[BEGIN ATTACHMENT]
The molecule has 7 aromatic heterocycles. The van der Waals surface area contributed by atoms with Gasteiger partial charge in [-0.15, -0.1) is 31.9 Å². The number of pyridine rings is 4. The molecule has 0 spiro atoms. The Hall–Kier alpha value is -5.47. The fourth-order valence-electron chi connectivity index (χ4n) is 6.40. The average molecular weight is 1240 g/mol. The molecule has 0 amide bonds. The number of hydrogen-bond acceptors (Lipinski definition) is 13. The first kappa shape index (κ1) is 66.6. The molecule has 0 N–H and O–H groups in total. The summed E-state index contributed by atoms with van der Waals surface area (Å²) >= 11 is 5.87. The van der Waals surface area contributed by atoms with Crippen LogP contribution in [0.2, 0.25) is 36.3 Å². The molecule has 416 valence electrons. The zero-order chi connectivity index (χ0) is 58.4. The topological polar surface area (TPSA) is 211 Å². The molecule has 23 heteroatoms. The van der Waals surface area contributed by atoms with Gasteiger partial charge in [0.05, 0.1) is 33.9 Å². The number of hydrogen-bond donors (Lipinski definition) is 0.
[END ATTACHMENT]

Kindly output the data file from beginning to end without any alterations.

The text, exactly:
The molecule has 7 aromatic heterocycles. The van der Waals surface area contributed by atoms with Gasteiger partial charge in [-0.15, -0.1) is 31.9 Å². The number of pyridine rings is 4. The molecule has 0 spiro atoms. The Hall–Kier alpha value is -5.47. The fourth-order valence-electron chi connectivity index (χ4n) is 6.40. The average molecular weight is 1240 g/mol. The molecule has 0 amide bonds. The number of hydrogen-bond acceptors (Lipinski definition) is 13. The first kappa shape index (κ1) is 66.6. The molecule has 0 N–H and O–H groups in total. The summed E-state index contributed by atoms with van der Waals surface area (Å²) >= 11 is 5.87. The van der Waals surface area contributed by atoms with Crippen LogP contribution in [0.2, 0.25) is 36.3 Å². The molecule has 416 valence electrons. The zero-order chi connectivity index (χ0) is 58.4. The topological polar surface area (TPSA) is 211 Å². The molecule has 23 heteroatoms. The van der Waals surface area contributed by atoms with Gasteiger partial charge in [0.05, 0.1) is 33.9 Å². The number of hydrogen-bond donors (Lipinski definition) is 0.